Editor’s note: This is the eighth of a 10-part series profiling veterans who live in Napa County. This week’s story was sponsored by The Bank of Stockton.
Leah Heil says her introduction to Iraq was a shock.
“It was almost surreal ... I landed in Baghdad, I was like where am I? Hmm, it’s hot,” the St. Helena resident recalls.
She was fresh out of West Point in the summer of 2004, with only a brief posting in Germany, when she was assigned as an intelligence officer to an infantry battalion that had already been in Iraq for the better part of a year.
“We show up in Baghdad in a military transport,” she said. “They did a combat landing, which means you come down at a very steep angle, circle, then you land and you’re in this giant tent and they say ‘You, come with me,’ you go ‘OK’ … We got in a truck and drove, they say ‘load, your weapons armed, you be ready to react’ and in the back of the mind you go, do I know how to react? Let’s hope I know.”
Her job was to lead a small team of intelligence experts, using interrogation, intercepted communications, and specialized surveillance equipment, to assist her troops in capturing or killing enemies.
“Your role is to think like the enemy, kind of anticipate their movements ... the infantry battalion would say I need to know about this sector,” she said. “I need to know what the enemy is doing. I need to know who planted this (improvised explosive device). And then I would figure out how to position my assets, my soldiers, to try to help paint that picture.”
Today, Heil, 38, is the mother of two, married to St. Helena native Dominic Heil.
The Heils are part of a relatively new phenomenon in the military – couples where both served in uniform. She did two deployments in Iraq and he did one. They met in 2006 while they were posted in Germany between her deployments. He had come to the Army on an ROTC scholarship at Stanford.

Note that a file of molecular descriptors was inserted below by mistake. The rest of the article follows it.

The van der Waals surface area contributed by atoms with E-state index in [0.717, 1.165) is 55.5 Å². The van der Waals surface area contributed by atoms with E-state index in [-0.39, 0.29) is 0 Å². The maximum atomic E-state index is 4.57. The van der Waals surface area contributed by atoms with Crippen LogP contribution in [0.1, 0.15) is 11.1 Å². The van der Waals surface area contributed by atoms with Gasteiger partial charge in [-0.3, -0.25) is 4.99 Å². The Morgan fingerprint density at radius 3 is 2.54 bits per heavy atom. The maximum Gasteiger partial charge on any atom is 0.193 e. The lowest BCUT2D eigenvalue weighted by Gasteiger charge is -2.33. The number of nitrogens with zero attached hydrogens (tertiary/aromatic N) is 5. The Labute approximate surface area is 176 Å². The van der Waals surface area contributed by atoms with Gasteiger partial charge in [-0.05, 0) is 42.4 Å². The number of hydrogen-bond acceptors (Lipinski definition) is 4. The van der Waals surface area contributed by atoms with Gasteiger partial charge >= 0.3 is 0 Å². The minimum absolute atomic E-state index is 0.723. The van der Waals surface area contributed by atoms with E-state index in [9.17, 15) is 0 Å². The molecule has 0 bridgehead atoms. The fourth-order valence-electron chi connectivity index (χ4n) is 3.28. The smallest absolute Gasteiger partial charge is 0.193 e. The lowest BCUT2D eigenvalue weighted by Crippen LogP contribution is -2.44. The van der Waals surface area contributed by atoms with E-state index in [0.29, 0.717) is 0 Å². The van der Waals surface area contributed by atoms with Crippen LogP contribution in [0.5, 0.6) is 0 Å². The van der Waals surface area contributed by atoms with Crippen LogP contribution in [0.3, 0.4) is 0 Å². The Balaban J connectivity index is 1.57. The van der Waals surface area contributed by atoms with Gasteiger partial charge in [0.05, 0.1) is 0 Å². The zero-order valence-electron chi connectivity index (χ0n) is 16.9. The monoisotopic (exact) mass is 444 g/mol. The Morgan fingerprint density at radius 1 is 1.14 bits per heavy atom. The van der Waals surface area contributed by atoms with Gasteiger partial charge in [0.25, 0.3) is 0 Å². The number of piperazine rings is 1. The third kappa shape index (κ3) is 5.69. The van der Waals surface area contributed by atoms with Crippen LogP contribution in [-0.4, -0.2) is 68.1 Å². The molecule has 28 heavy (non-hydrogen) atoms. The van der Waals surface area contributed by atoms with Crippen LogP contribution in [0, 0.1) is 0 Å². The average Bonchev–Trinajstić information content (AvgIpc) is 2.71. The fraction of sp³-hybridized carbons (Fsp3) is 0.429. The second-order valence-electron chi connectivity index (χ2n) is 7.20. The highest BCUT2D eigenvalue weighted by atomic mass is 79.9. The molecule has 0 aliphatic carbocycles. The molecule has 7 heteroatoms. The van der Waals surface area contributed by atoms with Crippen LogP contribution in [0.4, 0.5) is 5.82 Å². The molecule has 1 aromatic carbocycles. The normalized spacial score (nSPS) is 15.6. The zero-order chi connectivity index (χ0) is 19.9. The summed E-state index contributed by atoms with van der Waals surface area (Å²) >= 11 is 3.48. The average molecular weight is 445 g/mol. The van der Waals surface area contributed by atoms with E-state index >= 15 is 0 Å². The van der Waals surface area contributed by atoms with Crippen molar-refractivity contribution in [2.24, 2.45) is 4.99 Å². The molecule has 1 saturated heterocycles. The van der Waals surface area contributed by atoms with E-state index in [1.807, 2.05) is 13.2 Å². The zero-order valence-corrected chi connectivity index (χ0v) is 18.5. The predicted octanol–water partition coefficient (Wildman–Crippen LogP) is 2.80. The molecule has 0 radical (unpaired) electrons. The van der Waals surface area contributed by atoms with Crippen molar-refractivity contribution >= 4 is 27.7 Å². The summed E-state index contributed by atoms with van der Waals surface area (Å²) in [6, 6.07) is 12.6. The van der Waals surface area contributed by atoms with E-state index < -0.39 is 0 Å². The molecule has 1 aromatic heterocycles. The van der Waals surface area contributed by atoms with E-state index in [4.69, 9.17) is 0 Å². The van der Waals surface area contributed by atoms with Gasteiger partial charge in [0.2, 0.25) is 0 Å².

They say they’re the last generation of students who could look at military education or scholarships primarily as a way to pay for school without really risking combat. The Sept. 11 attacks occurred just days into Leah’s third year at West Point and in the summer before Dominic went to Stanford, after he had already committed to ROTC. Neither had expected a war when they entered into their relationships with the military.
Although they never served together in Iraq, Dominic was also an Army intelligence officer, who coincidentally served the same infantry battalion, though four years after Leah had left it.
They dated for years, but saw each other infrequently. They only once overlapped in Iraq, for a few weeks at the end of her second deployment and the start of his first.
“You’re used to kind of hardship and separation – and focusing on the mission … it just became about kind of like get through it and get to the after, which is this vision we have of life after the Army and settling down together, and here we are,” Dominic said. “It all worked out.”
Leah’s first deployment was relatively peaceful. It was shortly after the war that toppled Saddam Hussein and Iraqis were still generally friendly toward the Americans. It was only toward the end of her deployment that attacks on American forces began to ramp up.